Orinoco Crocodile facts
The Orinoco crocodile (Crocodylus intermedius) can only be found in Colombia and Venezuela. It inhabits the Orinoco and Meta rivers drainage basins in the Llanos savanna, which becomes waterlogged with each rainy season. This will form temporary seasonal rivers for them to live in. In the past, they could be found in other rivers as well (e.g. streams in the Andes foothills), but nowadays this one of the most endangered crocodile species.
There have been some reports of individuals appearing in Trinidad island, more than 150 miles to the north of Venezuela. These crocodiles were probably swept out to sea during floods, or may have been carried on floating mats of vegetation. This indicates a certain tolerance to saltwater for this species.
The Orinoco crocodile will retreat into burrows during the dry season if their temporary river dries up. They will also travel over land to find other areas where higher water levels remain. During the dry season, it was possible in the past to, find large concentrations of these crocodiles, in a small area. This was a factor in the near extinction drop of the species numbers, because when hunters found them, it was easy to kill a large number rapidly.
The Orinoco crocodile look is very similar to the American Crocodile (Crocodylus acutus), but its snout is a bit more narrow and elongated, making its head look more like the Slender-snouted crocodile (Crocodylus cataphractus). They may also be recognized by their symmetrical dorsal armor.
There are some historical records of animals reaching 6 or 7 meters but these remain mostly unconfirmed. Today is estimated that the maximum size for males is around 5 m, nevertheless they are considered South America's largest predator. The male will typical weight about 380 kg, females are smaller. The Orinoco crocodile can reach an age of 60 to 80 years.
In this crocodile species occurs a color variation with 3 phases:
- 'mariposo' with a grayish green body and dark black dorsal patches
- 'amarillo' is the most common coloration with a light, tan body and some scattered darker areas.
- 'negro' which is a more a uniformly dark gray.
There have been observed changes in color when in captivity over a long period.
Orinoco crocodile - Diet
Juvenile and young Orinoco crocodiles will feed mainly on small fish and invertebrates. As an adult the Orinoco crocodile can overcome probably any animal that inhabits its range. However the main portion of its diet still is made up by fish. They will also eat other aquatic vertebrates, birds, and terrestrial animals like the capybara. There have been sporadic reports of crocodile attacks on humans and domestic animals, but today with low numbers this species is not found in the heavily populated areas.
Orinoco crocodile - Reproduction
The Orinoco crocodile mating season occurs during the dry season in January and February. The eggs will hatch at the start of the rainy season. Some 14 weeks after the mating,the female digs out a nest, usually in a sand bank exposed by the lowering water levels.
The female lays an average of 40 eggs per batch, but the can go from 15 to 70. The incubation period last for about 70 to 90 days. The mother will defend the nest against tegu lizards (monitor lizards), and American Black Vultures.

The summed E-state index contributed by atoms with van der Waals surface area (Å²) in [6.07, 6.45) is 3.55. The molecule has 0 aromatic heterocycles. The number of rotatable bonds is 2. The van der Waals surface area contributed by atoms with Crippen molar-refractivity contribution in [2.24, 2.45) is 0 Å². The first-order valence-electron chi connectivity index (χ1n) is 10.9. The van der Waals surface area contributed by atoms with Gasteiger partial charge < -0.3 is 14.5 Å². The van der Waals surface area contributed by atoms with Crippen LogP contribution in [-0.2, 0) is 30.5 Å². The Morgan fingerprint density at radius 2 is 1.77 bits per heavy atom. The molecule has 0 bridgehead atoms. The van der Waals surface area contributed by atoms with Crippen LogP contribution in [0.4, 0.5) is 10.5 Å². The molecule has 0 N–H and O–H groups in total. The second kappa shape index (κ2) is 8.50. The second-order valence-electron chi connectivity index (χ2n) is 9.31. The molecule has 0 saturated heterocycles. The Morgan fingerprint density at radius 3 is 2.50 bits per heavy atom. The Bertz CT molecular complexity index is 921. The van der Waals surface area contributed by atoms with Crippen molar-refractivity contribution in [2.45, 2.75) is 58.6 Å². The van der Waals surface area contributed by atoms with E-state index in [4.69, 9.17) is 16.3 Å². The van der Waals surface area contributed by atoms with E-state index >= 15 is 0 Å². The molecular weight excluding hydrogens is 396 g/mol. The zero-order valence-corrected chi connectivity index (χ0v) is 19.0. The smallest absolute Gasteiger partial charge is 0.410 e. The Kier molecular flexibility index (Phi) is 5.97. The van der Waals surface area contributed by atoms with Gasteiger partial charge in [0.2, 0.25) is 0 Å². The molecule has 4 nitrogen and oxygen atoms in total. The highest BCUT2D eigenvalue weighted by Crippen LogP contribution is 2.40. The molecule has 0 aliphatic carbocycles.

The offspring will emerge making chirping sounds, that alerts the mother, she will help dig them out and carries them to the water. The female will defend her offspring for 1 to 3 years. Even with the mother's protection the main threats the young comes from the green anaconda and the Black Caiman.
Orinoco crocodile - Conservation status and major threats
The Orinoco crocodile was over-hunted from the the 1930s to the 1960s. This is the primary cause for their current critical status, particularly in Colombia. They were protected both Colombia and Venezuela in the 1970s, but this as been rather ineffective for a number of reasons. The species population numbers have increased, but recovery has been very slow.
Today the main threats to the Orinoco Crocodile still include hunting for their valuable skin, juvenile collection for the exotic pet trade, and also the eggs and meat as a food source. They also suffer from pollution and habitat destruction. Another threat comes from the use of crocodile teeth in some forms of alternative medicine.
This crocodile species has an estimated wild population of about 250 to 1,500 individuals. There is the need to some additional research work that can reveal unknown populations. The Orinoco crocodile species is listed as Critically Endangered on the IUCN Red List, and they are also listed on CITES Appendix I.
Plans for the Orinoco Crocodile sustainable use and reintroduction are helping the species in Venezuela. On the other hand in Colombia, farming and release programs are being considered by the authorities. Since the early 1990s, captive raised hatchlings and young (2 m long) have been reintroduced in the wild in Venezuela's Llanos region, where the wildlife tourism is an important source of income.
Orinoco Crocodile - Name Etymology and common names
The word Crocodylus is derived from the Greek krokodeilos which means literally "pebble worm". Where kroko means pebble and deilos means worm, or man. This is a reference to the appearance of a crocodile.
The word intermedius means "intermediate" in Latin and refers to the shape of the snout which is between the V-shaped snout of most crocodile species and the very elongated and narrow Gharial snout. They are also known by other names like Cocodrilo del Orinoco, Colombian crocodile, Crocodile de l'Orénoque, Caimán del Orinoco, Venezuelan delta crocodile and Caimán del Llanos.
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